Recently, Beretta columnist Bill Miller explored different types of wingshooting techniques from a practical perspective of hand-eye coordination and mechanics. Now it's time to look at how those techniques apply in the field for different situations. Tom Keer explores the topic in more detail.
I didn't mind that the week of snow that fell in knee-high drifts ended my grouse season. It had been a great few months of snap shooting over solid points. While inland coverts were now a frozen tundra, the nearby ocean hadn't yet iced over. Add to the fact that the cold snap pushed big flocks of sea ducks, Canada geese, and Brant into the bay it was easy for me to make the switch. All I had to do was to trade my 28 gauge for a 12-gauge, my lead shot for steel, and my blaze orange for camo.
That first day of hunting was a hot mess for about 15 minutes into legal shooting time I had a flock of oldsquaw buzz my spread. In an instant, I mounted my gun and shot. Miss, miss, and they were gone. My second chance came 10 minutes later when a half-dozen bufflehead whizzed by. I missed them all as well. Instead of sulking, I thought about why I whiffed, and the answer was a simple fix: I was snap shooting just as I had been doing for the past few months on grouse and woodcock. Once I got my head on straight, I switched to sustained lead. I was much happier when a knot of brant pitched into my blocks, but unfortunately, they were not.
Matching your shotgunning technique to the birds you're hunting helps put more game in the bag. Here are four common styles to choose from which to choose.
Snap shooting is the defacto technique when you're hunting in thick, primary and secondary growth. If you don't shoot quickly, then the birds disappear in the thick cover, trees, and leaf canopy. The jungle provides birds like grouse and woodcock with confidence, and they'll hold tight. That said, there are lots of limbs and leaves to block your vision. These birds flush quickly and closely; their flights are dodgy and erratic, so you'll need to take a quick shot. Pull the trigger as soon as your stock hits your shoulder, and your muzzle is a hair in front of the bird. For better pattern spread match snap shots with open chokes and light loads. Practice on a skeet field's station one/high house and station seven low/house. Try and hit the clay as quickly as you can.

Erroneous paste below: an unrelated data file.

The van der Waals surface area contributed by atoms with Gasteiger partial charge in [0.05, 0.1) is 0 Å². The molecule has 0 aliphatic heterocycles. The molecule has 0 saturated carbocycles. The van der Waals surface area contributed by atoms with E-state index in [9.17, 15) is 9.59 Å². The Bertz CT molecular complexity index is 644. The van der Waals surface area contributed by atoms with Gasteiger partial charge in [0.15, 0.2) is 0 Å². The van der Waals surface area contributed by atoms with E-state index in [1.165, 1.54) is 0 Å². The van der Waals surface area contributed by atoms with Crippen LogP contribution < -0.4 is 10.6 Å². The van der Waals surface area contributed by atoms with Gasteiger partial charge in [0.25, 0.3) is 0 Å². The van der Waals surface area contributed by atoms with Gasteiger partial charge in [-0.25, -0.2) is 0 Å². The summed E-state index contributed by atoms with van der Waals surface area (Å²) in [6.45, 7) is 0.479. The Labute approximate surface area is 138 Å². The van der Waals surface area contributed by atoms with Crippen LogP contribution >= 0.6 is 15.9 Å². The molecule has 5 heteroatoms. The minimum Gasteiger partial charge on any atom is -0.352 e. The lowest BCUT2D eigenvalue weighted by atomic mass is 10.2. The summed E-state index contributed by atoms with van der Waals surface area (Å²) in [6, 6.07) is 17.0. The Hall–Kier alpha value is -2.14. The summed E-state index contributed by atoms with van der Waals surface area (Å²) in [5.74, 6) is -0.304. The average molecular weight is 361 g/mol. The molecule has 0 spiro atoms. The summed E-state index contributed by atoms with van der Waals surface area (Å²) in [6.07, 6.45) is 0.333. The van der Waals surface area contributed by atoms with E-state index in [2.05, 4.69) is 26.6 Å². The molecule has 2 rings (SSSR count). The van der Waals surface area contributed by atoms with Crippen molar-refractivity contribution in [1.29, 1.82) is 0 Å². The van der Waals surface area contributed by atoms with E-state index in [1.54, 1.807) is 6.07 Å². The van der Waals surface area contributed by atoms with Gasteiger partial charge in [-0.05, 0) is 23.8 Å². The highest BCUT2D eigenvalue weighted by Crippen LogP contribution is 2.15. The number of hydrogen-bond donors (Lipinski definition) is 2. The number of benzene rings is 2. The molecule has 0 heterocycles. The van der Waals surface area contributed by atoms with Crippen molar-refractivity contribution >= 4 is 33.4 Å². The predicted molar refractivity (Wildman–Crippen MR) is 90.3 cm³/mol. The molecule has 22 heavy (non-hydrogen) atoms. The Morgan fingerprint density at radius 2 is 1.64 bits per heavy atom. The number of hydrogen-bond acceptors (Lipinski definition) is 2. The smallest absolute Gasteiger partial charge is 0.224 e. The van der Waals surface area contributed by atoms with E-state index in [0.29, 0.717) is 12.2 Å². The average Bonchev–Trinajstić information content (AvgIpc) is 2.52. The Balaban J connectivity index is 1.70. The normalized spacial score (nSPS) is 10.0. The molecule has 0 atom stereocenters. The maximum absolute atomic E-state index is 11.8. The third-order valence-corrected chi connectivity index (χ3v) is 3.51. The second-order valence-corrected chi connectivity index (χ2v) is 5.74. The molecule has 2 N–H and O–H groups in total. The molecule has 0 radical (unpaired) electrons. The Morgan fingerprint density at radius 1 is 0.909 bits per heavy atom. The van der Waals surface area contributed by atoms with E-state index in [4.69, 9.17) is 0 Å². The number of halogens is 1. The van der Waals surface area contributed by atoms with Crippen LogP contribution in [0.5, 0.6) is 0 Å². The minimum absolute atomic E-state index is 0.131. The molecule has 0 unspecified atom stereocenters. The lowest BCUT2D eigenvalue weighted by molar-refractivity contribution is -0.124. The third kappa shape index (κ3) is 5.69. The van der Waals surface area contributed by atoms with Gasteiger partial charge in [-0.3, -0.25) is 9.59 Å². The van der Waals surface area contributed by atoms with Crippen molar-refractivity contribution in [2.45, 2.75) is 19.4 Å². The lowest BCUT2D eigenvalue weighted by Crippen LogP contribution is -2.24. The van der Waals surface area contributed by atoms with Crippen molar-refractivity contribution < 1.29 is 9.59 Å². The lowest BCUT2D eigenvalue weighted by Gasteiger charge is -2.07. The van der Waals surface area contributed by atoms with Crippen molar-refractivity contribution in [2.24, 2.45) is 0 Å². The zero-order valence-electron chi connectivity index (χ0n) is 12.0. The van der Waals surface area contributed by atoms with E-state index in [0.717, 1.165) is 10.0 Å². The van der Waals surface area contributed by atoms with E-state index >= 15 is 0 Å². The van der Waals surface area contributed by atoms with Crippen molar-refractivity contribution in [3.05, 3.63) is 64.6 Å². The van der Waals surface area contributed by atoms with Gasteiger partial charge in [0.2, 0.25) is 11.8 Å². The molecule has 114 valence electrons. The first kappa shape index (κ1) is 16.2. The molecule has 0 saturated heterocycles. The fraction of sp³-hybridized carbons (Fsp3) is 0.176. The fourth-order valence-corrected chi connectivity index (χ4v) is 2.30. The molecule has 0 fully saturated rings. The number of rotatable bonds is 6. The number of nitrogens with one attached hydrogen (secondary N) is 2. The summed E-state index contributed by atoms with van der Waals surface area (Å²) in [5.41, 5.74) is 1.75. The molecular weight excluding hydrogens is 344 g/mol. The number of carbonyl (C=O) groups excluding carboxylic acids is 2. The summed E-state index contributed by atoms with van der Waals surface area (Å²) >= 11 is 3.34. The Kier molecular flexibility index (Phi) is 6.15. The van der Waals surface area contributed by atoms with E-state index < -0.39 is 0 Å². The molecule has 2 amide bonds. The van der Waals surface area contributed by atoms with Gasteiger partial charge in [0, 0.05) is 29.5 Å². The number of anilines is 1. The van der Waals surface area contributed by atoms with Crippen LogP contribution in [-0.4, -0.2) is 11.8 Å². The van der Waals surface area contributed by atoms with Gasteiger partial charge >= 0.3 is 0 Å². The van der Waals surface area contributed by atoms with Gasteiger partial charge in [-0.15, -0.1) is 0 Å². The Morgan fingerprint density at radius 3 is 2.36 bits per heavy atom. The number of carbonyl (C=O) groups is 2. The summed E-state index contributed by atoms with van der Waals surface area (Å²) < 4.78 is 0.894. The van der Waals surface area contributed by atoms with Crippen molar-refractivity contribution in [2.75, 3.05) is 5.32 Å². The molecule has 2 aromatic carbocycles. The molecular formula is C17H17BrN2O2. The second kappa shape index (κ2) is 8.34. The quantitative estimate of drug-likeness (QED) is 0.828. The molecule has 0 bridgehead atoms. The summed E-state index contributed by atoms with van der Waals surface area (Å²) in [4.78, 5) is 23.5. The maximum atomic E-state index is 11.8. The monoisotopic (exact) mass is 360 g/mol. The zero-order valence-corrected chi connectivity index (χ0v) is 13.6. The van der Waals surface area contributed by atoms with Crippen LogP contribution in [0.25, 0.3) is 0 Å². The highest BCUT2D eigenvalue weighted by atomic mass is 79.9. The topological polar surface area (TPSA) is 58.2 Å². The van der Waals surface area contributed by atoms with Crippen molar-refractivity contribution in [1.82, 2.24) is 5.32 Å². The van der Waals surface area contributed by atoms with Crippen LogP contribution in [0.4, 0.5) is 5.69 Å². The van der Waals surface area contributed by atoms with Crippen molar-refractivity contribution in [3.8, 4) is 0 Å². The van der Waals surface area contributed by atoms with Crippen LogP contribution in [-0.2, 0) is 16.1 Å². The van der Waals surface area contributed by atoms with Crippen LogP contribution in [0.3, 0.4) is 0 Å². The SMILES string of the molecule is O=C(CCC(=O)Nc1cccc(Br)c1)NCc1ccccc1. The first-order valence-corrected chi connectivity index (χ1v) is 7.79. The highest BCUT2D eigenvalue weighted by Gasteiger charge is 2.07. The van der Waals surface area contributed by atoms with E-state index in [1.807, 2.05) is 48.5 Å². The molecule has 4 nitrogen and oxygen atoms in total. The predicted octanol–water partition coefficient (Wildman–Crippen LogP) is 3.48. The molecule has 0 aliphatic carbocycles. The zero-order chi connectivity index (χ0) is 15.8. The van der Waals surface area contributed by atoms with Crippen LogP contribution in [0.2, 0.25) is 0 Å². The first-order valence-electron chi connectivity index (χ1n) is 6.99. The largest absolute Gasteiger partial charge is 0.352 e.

The Brits refer to swing through as the 4B's: Butt, Belly, Beak, Bang. That's self-explanatory, for when a pheasant, quail, or waterfowl is in view move your muzzle from the bird's butt through its belly, and past the beak. Pull the trigger when you have some daylight ahead of the beak. The most important part of this technique is the follow through, which is keeping the muzzle moving after the shot. Wingshooting is like any sport, with follow through being important to success. Swing through is an excellent technique for mid-range birds. On a skeet field, practice on stations two and six with targets coming from both the high and low houses.
If you're shooting birds at moderate-to-long distances, sustained lead provides an edge. Study the flight plan of your bird to determine if it is rising, descending, or flying at a consistent height. Because the bird is farther away, you'll need to factor in the lead, and determining lead takes practice. Estimate the distance in front of the bird, maintain a consistent muzzle speed that is in front of the bird, and squeeze the trigger. Sustained lead requires more practice to determine the correct lead, so spend some time on a skeet range or a clays course to perfect. It's best to stick with one target presentation until you are consistently breaking clays. Skeet stations three, four and five are the most helpful for learning to shoot sustained lead.
If you're having a difficult time determining the proper amount of lead or you are stopping your swing when squeezing the trigger, try the technique called pull away. The muzzle of your shotgun is first pointed at the flying bird or target. Then, slowly but consistently accelerate your muzzle ahead of the bird, squeeze the trigger and follow through. Some shooters think the name pull away means a fast, jerky motion should be used. Instead, smooth and steady wins the race.
Match your swing to the birds or clays you're shooting, and change them as often as necessary. It's the only way you can keep from missing as I did...